Does the just war theory have a future? This question was raised at a recent Vatican conference on non-violent peacemaking, hosted by the Pontifical Council for Justice and Peace and Pax Christi International. Conflicts such as the ongoing civil war in Syria raise serious doubts about how violence can ever lead to peace, and modern weapon technologies engender questions about how war could be waged justly in the 21st century.
The conference participants appealed to Pope Francis to declare that the traditional just war theory is obsolete and that Christians should dedicate their efforts to nonviolent peacemaking. There are reasons to believe, however, that the just war ethic continues to have life, and that its traditional concerns with when armed force can be justified and how it should be used will remain crucial to promoting peace.
Before looking at how the just war theory continues to be relevant, it is important to recognise what the conference participants got right. In their final statement they claim that the moral legitimation of war has too often undermined “the moral imperative to develop tools and capacities for non-violent transformation of conflict”. Who could deny that peace would be better served if we devoted more efforts to peacemaking rather than war? The statement rightly appeals to Jesus’s own teaching and practice of nonviolence as a model for non-violent efforts at preventing and resolving conflict. The conference participants themselves were non-violent activists from Uganda, Colombia, the Philippines, Palestine, and other violent parts of the globe who could testify to the power of nonviolence.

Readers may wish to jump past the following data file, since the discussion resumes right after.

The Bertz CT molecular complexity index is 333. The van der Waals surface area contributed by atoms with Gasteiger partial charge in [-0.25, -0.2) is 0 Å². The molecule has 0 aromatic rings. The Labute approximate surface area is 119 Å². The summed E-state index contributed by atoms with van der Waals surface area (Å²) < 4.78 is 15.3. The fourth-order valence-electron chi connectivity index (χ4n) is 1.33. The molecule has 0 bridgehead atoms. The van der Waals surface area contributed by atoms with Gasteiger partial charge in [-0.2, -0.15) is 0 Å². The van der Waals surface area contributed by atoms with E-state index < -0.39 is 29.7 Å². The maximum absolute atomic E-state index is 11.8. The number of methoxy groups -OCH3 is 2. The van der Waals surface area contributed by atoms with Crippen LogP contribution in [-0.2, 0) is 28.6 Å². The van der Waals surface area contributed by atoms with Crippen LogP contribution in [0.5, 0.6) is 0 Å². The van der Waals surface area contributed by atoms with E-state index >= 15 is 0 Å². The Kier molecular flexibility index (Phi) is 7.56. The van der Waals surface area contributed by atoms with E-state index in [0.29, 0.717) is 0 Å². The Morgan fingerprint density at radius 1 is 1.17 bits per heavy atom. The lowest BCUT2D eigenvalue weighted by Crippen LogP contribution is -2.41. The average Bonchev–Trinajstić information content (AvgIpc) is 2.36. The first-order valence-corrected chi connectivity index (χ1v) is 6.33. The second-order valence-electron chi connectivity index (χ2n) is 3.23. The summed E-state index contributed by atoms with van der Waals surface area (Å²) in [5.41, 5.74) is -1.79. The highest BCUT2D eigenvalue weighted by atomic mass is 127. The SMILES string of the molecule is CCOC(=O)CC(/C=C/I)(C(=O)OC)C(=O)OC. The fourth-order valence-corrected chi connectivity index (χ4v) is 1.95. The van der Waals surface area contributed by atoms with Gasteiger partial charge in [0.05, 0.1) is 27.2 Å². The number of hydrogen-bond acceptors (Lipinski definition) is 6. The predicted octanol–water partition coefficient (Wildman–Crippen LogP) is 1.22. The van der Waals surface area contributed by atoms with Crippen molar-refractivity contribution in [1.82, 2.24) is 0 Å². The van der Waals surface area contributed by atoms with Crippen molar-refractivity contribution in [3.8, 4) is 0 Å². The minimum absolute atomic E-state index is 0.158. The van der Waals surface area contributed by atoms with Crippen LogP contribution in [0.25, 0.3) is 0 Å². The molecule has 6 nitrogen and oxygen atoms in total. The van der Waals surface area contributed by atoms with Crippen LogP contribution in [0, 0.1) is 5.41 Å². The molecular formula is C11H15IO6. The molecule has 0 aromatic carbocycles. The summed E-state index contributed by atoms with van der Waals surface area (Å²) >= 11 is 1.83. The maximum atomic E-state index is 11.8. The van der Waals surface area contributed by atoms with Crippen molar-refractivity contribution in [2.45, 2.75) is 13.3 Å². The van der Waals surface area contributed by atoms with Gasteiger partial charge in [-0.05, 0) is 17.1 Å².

In recent years, however, Christian just war ethicists have been making very similar points. When St Augustine developed the Christian just war theory in the early 5th century, he was clear that the government’s right to go to war was ultimately rooted in its duty to promote peace – the limited use of violence could prevent evils that posed a greater threat to peace. Over the centuries, however, this insight was obscured. The just war theory provided a set of tools that were helpful for evaluating the decision to go to war and how a war was conducted, but it left unaddressed the more important questions of what led to the war and how future wars could be prevented.